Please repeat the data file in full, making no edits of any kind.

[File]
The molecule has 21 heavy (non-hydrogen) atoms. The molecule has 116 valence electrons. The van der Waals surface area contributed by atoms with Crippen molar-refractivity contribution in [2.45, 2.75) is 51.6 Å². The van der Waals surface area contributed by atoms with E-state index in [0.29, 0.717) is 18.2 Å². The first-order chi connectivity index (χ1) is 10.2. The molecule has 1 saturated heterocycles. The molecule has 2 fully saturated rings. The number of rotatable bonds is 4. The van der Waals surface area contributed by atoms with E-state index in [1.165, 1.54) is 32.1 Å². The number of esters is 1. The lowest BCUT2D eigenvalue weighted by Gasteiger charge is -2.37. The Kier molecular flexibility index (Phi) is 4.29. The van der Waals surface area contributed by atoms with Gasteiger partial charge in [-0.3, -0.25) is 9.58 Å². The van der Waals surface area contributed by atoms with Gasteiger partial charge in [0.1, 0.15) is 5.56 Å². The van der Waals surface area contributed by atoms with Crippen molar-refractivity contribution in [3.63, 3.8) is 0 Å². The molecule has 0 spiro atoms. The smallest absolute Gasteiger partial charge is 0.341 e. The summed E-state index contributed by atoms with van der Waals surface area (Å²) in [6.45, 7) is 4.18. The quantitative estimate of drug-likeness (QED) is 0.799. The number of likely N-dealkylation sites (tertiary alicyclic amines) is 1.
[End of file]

The molecule has 21 heavy (non-hydrogen) atoms. The molecule has 116 valence electrons. The van der Waals surface area contributed by atoms with Crippen molar-refractivity contribution in [2.45, 2.75) is 51.6 Å². The van der Waals surface area contributed by atoms with E-state index in [0.29, 0.717) is 18.2 Å². The first-order chi connectivity index (χ1) is 10.2. The molecule has 1 saturated heterocycles. The molecule has 2 fully saturated rings. The number of rotatable bonds is 4. The van der Waals surface area contributed by atoms with E-state index in [1.165, 1.54) is 32.1 Å². The number of esters is 1. The lowest BCUT2D eigenvalue weighted by Gasteiger charge is -2.37. The Kier molecular flexibility index (Phi) is 4.29. The van der Waals surface area contributed by atoms with Gasteiger partial charge in [-0.3, -0.25) is 9.58 Å². The van der Waals surface area contributed by atoms with Gasteiger partial charge in [0.1, 0.15) is 5.56 Å². The van der Waals surface area contributed by atoms with Crippen molar-refractivity contribution in [3.63, 3.8) is 0 Å². The molecule has 0 spiro atoms. The smallest absolute Gasteiger partial charge is 0.341 e. The summed E-state index contributed by atoms with van der Waals surface area (Å²) in [6.45, 7) is 4.18. The quantitative estimate of drug-likeness (QED) is 0.799. The number of likely N-dealkylation sites (tertiary alicyclic amines) is 1.